Successful launch means Iridium starts replacing aging satellites

Successful launch means Iridium starts replacing aging satellites

Satellite company Iridium began the much-needed replacement of its aging fleet on Saturday when 10 new satellites went into orbit.

The satellites – first of a planned fleet of 70 – were put into orbit in a spectacular launch by SpaceX. The rest will be launched over the next 18 months.

They will provide voice and data services to commercial and government customers, including other telecoms companies, and new internet-of-things and machine-to-machine services.

Matt Desch, CEO of Iridium, said: “We have been working endless hours for the last eight years to get to this day, and to finally be here with 10 Iridium Next satellites successfully launched into low-Earth orbit is a fulfilling moment. We are incredibly thankful for all of the hard work from our team, as well as our partners, to help us achieve this milestone.”

Iridium’s satellites are in low-Earth orbit, less than 800km above the surface, so that they operate as a sort of cellular network in the sky – with the added benefit that latency is low compared with traditional telecoms satellites that orbit at around 35,000km up.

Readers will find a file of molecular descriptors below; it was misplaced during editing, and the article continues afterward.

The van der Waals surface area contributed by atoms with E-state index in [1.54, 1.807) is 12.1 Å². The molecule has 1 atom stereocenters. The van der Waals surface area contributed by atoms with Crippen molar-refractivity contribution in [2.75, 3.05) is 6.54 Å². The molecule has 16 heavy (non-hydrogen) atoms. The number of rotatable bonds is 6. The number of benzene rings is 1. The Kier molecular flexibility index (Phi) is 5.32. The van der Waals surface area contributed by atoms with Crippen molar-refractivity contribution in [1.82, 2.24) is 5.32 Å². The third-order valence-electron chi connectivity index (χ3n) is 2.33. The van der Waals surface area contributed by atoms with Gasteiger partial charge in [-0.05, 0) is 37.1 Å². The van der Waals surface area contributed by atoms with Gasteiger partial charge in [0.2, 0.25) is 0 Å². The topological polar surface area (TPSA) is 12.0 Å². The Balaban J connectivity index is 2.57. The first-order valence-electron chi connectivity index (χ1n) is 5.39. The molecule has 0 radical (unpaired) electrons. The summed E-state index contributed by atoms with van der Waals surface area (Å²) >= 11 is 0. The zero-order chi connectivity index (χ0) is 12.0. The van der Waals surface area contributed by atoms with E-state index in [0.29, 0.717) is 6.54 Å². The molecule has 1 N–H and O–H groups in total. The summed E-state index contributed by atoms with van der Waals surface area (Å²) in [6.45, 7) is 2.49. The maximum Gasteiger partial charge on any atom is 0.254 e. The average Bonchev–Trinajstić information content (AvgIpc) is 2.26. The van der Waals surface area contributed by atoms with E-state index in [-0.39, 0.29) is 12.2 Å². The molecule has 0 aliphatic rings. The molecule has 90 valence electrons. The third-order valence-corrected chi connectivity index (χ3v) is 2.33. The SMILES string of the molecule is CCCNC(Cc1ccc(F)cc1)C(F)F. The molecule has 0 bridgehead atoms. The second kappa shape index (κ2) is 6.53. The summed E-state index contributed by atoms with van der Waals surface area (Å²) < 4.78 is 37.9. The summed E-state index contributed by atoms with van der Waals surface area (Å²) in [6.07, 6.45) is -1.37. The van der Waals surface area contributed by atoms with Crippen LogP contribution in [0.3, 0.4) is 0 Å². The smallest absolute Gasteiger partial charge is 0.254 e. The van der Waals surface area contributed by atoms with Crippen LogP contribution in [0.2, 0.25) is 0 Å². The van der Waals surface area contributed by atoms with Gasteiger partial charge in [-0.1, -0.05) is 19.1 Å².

SpaceX is contracted to launch all 70 satellites in the Iridium Next fleet, which is intended to replace the first fleet, built by Motorola 20 years ago. The original Iridium company went into bankruptcy. Desch, former CEO of Telcordia, joined in 2006 and led a refinance.

“Today Iridium launches a new era in the history of our company and a new era in space as we start to deliver the next-generation of satellite communications,” said Desch on Saturday.

Only 64 of the old fleet are still working, and 66 are needed for full coverage, which means Iridium customers were experiencing some service interruptions. The new satellites will gradually replace the old craft. 

The fleet of satellites will have a near-polar orbit so that they cover all the earth’s surface, including polar regions. Traditional geostationary satellites are out of range of the Arctic and Antarctic – meaning that ships and aircraft in those areas cannot use them.

Launch of the first 10 satellites was delayed after a SpaceX launch explosion in September 2016. But Saturday’s operation was completely successful: the launch took place without delays and the stage-one booster was safely landed on a floating platform for re-use.

Satellites 11 to 20 are due for launch in April and the entire fleet, replacing the 1990s fleet, should be working by the middle of next year.

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